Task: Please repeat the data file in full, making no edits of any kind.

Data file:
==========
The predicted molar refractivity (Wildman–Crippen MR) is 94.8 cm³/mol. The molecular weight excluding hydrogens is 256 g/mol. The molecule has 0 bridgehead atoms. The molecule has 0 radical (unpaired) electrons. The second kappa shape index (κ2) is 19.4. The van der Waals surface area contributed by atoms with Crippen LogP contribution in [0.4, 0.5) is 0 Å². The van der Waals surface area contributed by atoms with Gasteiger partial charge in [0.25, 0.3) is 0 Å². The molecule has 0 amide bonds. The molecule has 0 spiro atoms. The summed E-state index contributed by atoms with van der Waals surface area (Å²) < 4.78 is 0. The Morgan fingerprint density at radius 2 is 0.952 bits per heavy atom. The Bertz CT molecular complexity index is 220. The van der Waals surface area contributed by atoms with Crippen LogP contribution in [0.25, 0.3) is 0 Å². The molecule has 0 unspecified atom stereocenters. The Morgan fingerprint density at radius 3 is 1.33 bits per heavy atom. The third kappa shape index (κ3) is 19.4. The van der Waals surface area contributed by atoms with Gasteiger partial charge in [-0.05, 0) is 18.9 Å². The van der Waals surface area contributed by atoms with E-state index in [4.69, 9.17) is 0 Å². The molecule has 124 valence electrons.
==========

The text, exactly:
The predicted molar refractivity (Wildman–Crippen MR) is 94.8 cm³/mol. The molecular weight excluding hydrogens is 256 g/mol. The molecule has 0 bridgehead atoms. The molecule has 0 radical (unpaired) electrons. The second kappa shape index (κ2) is 19.4. The van der Waals surface area contributed by atoms with Crippen LogP contribution in [0.4, 0.5) is 0 Å². The van der Waals surface area contributed by atoms with Gasteiger partial charge in [0.25, 0.3) is 0 Å². The molecule has 0 amide bonds. The molecule has 0 spiro atoms. The summed E-state index contributed by atoms with van der Waals surface area (Å²) < 4.78 is 0. The Morgan fingerprint density at radius 2 is 0.952 bits per heavy atom. The Bertz CT molecular complexity index is 220. The van der Waals surface area contributed by atoms with Crippen LogP contribution in [0.25, 0.3) is 0 Å². The molecule has 0 unspecified atom stereocenters. The Morgan fingerprint density at radius 3 is 1.33 bits per heavy atom. The third kappa shape index (κ3) is 19.4. The van der Waals surface area contributed by atoms with Gasteiger partial charge in [-0.05, 0) is 18.9 Å². The van der Waals surface area contributed by atoms with E-state index in [4.69, 9.17) is 0 Å². The molecule has 124 valence electrons.